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Disability? Who? Me?

Disability touches all of our lives, either directly or indirectly.
A woman and man thinking and looking shocked
© Griffith University
Disability touches all of our lives, either directly or indirectly.
Did you know more than one billion people in the world have a disability (World Health Organisation, 2018)? That’s one in seven people and counting! At some point in your life, you or someone close to you, is likely to experience disability. This is why social well-being and workforce inclusion is everyone’s business.
Keep in mind, disability can take many forms, not just physical. Consider the broad scope of just a few examples.
  • psychological disabilities such as depression, anxiety and bipolar affective disorder
  • sensory impairments, such as blindness or low vision and hearing loss (total or partial)
  • developmental disabilities, such as autism spectrum disorders and cerebral palsy
  • neurocognitive diseases, such as alzheimer’s disease and neurological conditions such as epilepsy.
What others can you think of?
Naturally, the barriers and difficulties for people with a disability are magnified when there is inadequate access to essential resources. For example, according to the World Health Organisation:
  • 70 million people need a wheelchair, but only 5-15% have access to one
  • 360 million people have significant hearing loss, but only 10% of people who need hearing aids have access to these
  • 93 million children have moderate or severe disability
The social barriers for people with an impairment or a disability are significant. Developing awareness of these issues is the first step toward breaking down these barriers, so let’s explore the statistical realities.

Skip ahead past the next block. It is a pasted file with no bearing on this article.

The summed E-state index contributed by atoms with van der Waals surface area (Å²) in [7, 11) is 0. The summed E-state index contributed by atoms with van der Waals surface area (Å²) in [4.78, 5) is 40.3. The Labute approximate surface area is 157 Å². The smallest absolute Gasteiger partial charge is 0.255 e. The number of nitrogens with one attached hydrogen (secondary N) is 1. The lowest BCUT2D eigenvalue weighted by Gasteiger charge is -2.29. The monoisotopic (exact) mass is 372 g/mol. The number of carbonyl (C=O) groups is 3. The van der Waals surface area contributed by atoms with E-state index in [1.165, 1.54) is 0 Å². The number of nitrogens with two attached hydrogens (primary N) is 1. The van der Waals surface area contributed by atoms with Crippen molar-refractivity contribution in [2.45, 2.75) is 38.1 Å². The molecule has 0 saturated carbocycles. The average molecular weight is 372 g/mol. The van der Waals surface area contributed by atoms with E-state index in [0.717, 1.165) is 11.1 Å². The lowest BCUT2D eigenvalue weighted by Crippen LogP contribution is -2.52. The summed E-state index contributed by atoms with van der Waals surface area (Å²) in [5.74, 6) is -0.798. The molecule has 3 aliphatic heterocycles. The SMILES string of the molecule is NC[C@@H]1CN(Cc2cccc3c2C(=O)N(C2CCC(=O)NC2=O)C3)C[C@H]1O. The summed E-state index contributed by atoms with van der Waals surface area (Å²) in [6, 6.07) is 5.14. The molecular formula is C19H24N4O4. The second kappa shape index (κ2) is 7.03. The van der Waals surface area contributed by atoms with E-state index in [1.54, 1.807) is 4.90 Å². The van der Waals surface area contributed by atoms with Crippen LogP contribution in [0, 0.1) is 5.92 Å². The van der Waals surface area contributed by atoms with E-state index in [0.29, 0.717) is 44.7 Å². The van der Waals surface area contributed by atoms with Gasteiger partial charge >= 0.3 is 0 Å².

Global disability is on the rise

The numbers of people with disability are increasing for several reasons, including injury and disease caused by wars, pollution, poverty and an ageing population.
Older people have a higher risk of disability due to increases in chronic health conditions, such as diabetes, cardiovascular diseases, and mental illness. Chronic diseases are estimated to account for 66.5% of the total ‘years lived with disability’ in low-income and middle income countries. If you’d like to read more, the summary World Report on Disability provides more information.
A smiling lady wearing glasses

Visual impairment

About 80% of all people who are visually impaired are aged 50 and over (Bourne et al, 2017). With the ageing population, more people are at risk of visual impairment.
Short-sightedness (myopia) already affects about 30% of the world’s population and is expected to increase to 50% by 2050 (WHO, 2015). This figure is predicted to be much higher in East Asian countries.
Whilst myopia is not necessarily a disability, there are concerns about an impending epidemic in visual impairments. This is due to society’s increased use of small screens (eg smart phones) and the trend to spend much less time outdoors (Bowden, 2017). These lifestyle choices are implicated in the changing structure of the eye causing myopia and increasing the risk of retinal detachment, cataract, glaucoma and blindness.

Your task

Are you surprised by any of the statistics and facts you have just read? Please post a comment using the link below and share your thoughts on the statement: ‘Disability is everyone’s concern’.


Bourne, R.R.A, Flaxman, S.R., Braithwaite, T, et al. (2017). Magnitude, temporal trends, and projections of the global prevalence of blindness and distance and near vision impairment: a systematic review and meta-analysis. The Lancet Global Health, Vol 5, Issue 9.
Bowden, T. (2017). Short-sightedness, or myopia, a global epidemic as children spend less time outdoors. ABC News.
World Health Organisation (WHO). (2018). Disability.
World Health Organisation (WHO). (2015). The impact of myopia and high myopia. Report of the Joint World Health Organization–Brien Holden Vision Institute Global Scientific Meeting on Myopia, University of New South Wales: Australia
© Griffith University
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